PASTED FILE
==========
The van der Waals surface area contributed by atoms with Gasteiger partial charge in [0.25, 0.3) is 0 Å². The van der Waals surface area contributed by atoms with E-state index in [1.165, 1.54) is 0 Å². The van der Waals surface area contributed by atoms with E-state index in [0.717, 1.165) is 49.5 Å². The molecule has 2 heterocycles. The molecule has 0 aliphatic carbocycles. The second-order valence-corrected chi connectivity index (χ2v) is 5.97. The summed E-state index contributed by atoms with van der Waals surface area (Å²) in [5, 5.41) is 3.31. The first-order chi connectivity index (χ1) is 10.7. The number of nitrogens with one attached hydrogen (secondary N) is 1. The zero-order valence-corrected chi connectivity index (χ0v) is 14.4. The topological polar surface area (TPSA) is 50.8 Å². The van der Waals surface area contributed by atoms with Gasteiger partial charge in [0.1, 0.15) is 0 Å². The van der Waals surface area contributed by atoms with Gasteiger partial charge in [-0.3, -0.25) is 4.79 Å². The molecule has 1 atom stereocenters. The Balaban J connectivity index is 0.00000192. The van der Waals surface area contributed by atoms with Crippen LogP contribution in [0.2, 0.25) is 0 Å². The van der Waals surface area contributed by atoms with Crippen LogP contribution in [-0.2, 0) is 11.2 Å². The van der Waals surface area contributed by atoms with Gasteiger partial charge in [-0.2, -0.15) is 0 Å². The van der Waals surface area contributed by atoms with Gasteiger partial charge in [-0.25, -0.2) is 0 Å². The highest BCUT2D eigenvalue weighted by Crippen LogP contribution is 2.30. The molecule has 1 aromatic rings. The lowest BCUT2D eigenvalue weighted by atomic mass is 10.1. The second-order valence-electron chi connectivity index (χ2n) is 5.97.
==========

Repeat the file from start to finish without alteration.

The van der Waals surface area contributed by atoms with Gasteiger partial charge in [0.25, 0.3) is 0 Å². The van der Waals surface area contributed by atoms with E-state index in [1.165, 1.54) is 0 Å². The van der Waals surface area contributed by atoms with E-state index in [0.717, 1.165) is 49.5 Å². The molecule has 2 heterocycles. The molecule has 0 aliphatic carbocycles. The second-order valence-corrected chi connectivity index (χ2v) is 5.97. The summed E-state index contributed by atoms with van der Waals surface area (Å²) in [5, 5.41) is 3.31. The first-order chi connectivity index (χ1) is 10.7. The number of nitrogens with one attached hydrogen (secondary N) is 1. The zero-order valence-corrected chi connectivity index (χ0v) is 14.4. The topological polar surface area (TPSA) is 50.8 Å². The van der Waals surface area contributed by atoms with Gasteiger partial charge in [0.1, 0.15) is 0 Å². The van der Waals surface area contributed by atoms with Gasteiger partial charge in [-0.3, -0.25) is 4.79 Å². The molecule has 1 atom stereocenters. The Balaban J connectivity index is 0.00000192. The van der Waals surface area contributed by atoms with Crippen LogP contribution in [0.2, 0.25) is 0 Å². The van der Waals surface area contributed by atoms with Crippen LogP contribution in [-0.2, 0) is 11.2 Å². The van der Waals surface area contributed by atoms with Gasteiger partial charge in [-0.2, -0.15) is 0 Å². The van der Waals surface area contributed by atoms with Gasteiger partial charge in [-0.25, -0.2) is 0 Å². The highest BCUT2D eigenvalue weighted by Crippen LogP contribution is 2.30. The molecule has 1 aromatic rings. The lowest BCUT2D eigenvalue weighted by atomic mass is 10.1. The second-order valence-electron chi connectivity index (χ2n) is 5.97.